PARENTS

Boy, 3, Poisoned By Spiderman Henna Tattoo

03/09/2014 11:55 | Updated 20 May 2015

Boy, 3, poisoned by Spiderman henna tattoo

A three-year-old-boy went into toxic shock after he had a Spiderman henna tattoo on holiday.

Ellis Burke's arm reacted to the tattoo as soon as he had it done while in Marbella, Spain.

When he went home to Oldham, Greater Manchester, a few days later, Ellis fell ill. He struggled to breathe, had a high temperature and started vomiting.

He was admitted to Manchester Royal Infirmary's burns unit after being diagnosed with severe toxic shock. Ellis's condition was stabilised after his wounds were cleaned and he is now on the mend.

Ellis's mum Shabana Murray has now warned against anyone having the black henna tattoo, which contains a chemical called para-phenylenediamine (PPD) and sometimes even kerosene or petrol.

She told her local paper: "As soon as he had it done it started to react so we washed his arm in the sea but it made no difference.

"The next day it started to blister so we went to the pharmacy and got some anti-allergy medication but it just got worse and worse.

"As soon as we got home we went to A&E where they just prescribed antibiotics and more Piriton but they didn't clean it they just put the dressing back on.

Boy, 3, poisoned by Spiderman henna tattoo

"A few days later he just suddenly went down hill and woke up struggling to breathe and vomiting, his temperature was 39.4C when the ambulance arrived.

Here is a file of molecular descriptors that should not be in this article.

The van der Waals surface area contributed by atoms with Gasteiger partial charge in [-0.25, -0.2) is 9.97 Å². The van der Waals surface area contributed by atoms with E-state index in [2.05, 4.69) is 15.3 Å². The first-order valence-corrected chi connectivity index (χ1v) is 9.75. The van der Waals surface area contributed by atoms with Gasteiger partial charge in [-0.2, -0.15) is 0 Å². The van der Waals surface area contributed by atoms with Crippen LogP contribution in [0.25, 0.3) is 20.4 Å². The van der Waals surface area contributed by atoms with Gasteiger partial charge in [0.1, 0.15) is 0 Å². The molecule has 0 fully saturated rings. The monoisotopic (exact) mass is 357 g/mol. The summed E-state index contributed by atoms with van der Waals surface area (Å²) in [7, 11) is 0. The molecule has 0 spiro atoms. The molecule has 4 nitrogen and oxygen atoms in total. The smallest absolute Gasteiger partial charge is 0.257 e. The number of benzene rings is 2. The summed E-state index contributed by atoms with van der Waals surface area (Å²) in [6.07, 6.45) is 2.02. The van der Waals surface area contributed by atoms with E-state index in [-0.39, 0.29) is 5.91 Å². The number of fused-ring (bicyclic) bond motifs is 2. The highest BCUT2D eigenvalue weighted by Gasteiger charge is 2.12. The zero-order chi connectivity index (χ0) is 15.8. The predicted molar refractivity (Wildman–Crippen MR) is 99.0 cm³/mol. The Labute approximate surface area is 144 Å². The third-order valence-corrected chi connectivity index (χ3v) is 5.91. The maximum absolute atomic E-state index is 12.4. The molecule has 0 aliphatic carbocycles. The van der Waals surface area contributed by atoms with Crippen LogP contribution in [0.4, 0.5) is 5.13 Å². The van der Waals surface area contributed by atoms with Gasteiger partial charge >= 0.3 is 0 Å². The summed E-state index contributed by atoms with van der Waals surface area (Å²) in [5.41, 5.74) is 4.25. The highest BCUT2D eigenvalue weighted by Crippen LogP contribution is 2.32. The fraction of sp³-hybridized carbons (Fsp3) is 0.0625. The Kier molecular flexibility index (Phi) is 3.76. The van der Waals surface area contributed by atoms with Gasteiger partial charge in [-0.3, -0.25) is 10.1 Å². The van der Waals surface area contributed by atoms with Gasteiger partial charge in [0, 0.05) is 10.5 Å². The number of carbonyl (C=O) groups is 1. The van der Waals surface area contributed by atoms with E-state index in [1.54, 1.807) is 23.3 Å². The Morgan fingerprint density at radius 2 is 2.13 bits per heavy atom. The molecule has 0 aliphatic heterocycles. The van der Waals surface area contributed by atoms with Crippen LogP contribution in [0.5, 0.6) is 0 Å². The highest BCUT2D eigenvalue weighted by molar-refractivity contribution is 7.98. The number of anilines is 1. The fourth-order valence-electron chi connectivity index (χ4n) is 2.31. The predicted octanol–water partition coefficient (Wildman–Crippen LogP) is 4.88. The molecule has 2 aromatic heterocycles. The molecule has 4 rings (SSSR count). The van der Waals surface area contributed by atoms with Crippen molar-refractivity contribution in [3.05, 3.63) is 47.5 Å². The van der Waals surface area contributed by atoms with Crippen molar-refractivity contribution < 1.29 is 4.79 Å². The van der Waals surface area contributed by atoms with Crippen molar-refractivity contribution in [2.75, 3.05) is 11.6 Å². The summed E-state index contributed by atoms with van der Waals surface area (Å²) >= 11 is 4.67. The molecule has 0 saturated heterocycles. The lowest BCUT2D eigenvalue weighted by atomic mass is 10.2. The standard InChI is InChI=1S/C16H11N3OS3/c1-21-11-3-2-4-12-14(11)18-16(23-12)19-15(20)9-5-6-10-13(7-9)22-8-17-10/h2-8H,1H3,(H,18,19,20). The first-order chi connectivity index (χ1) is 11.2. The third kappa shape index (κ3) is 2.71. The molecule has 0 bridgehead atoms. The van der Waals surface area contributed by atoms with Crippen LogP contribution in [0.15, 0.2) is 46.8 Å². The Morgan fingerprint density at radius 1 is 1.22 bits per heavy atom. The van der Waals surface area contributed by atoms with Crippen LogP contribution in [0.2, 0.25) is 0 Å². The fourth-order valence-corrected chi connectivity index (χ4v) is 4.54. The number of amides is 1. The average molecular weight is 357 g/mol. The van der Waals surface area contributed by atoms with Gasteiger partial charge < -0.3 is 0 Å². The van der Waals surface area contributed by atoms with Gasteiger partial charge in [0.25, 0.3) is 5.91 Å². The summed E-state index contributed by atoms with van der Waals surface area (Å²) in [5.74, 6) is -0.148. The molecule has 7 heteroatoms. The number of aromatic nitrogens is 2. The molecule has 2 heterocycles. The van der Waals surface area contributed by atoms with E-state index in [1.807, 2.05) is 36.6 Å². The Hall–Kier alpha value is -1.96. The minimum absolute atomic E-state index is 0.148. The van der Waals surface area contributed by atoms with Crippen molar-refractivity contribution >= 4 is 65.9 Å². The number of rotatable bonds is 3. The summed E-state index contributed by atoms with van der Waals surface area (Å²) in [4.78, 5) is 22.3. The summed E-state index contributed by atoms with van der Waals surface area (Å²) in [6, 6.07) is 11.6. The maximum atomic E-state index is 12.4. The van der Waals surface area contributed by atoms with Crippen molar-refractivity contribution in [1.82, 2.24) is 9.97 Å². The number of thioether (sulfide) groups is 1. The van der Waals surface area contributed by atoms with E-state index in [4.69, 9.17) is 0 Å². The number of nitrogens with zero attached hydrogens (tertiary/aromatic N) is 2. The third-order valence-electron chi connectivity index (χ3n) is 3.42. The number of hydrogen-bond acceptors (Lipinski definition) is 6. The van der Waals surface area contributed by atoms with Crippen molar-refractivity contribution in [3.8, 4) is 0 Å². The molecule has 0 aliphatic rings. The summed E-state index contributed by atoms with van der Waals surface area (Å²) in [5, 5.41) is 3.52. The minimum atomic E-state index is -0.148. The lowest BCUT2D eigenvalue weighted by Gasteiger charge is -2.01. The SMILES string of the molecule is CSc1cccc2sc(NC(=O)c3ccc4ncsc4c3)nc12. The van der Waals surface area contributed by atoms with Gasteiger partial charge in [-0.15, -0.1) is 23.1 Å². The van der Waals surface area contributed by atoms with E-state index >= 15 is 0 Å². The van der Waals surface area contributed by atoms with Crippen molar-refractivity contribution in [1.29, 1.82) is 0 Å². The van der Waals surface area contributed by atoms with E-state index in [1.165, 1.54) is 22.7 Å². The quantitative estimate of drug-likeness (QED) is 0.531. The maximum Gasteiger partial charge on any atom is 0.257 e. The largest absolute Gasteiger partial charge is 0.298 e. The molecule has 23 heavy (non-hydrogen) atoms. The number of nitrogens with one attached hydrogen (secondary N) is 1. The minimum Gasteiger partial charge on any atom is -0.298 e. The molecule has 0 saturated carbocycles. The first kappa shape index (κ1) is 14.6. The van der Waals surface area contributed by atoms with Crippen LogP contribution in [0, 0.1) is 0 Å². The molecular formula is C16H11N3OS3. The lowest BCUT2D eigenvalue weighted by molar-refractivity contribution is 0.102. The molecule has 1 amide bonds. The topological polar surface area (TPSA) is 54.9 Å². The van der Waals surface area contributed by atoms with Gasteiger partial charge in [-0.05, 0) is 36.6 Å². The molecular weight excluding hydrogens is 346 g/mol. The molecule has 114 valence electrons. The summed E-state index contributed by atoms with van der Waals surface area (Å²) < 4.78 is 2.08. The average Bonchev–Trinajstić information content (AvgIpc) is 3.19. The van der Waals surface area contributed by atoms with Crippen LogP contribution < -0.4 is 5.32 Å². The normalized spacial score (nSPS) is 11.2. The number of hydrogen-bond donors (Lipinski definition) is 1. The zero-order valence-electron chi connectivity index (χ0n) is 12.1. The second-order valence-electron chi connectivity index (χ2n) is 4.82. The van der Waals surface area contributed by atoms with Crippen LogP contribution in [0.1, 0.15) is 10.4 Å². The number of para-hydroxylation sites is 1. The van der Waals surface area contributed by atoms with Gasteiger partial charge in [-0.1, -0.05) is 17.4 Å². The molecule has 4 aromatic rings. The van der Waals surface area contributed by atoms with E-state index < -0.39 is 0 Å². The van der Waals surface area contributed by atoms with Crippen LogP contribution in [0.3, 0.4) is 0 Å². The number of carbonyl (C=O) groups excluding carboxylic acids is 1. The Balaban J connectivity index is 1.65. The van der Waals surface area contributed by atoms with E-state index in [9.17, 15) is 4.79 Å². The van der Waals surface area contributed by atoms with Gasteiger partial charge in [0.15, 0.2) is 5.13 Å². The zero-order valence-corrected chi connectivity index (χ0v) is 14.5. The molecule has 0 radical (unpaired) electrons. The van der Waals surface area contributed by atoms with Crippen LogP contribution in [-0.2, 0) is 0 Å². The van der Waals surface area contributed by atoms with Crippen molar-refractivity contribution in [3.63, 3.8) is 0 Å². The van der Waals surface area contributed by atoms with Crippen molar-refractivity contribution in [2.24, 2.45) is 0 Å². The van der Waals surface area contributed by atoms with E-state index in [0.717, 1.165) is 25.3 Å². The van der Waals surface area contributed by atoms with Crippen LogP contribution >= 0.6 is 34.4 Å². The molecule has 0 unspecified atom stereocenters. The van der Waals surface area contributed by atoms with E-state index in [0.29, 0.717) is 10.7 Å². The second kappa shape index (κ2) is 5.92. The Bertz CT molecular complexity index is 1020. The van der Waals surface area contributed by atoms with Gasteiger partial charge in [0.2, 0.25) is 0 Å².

"But it was only at the walk-in centre they finally diagnosed toxic shock and sent him to Manchester Royal where they said they've never seen such a bad reaction. In fact they said they were going to use his case to inform other doctors of the effects of PPD."

Shabana said she could never have imagined something so terrible and dangerous would have come from a temporary tattoo.

She said: "We've been going to the same resort for the last four years and my eldest son has had it done several times at the same place by the same guy."

In fact Ellis had one done the week before and was fine.

Shabana said: "People need to know about this and basically avoid having one because the consequences are serious and can be life-threatening.

"I knew nothing about this PPD until I came back and read about it online. As far as I know its use in henna tattoos is banned in this country.

"I now have to clean and dress his arm three times a day and it's likely there will be permanent scarring.

"He'll also be sensitive to anything with PPD in like hair dye so will have to be careful for the rest of his life."

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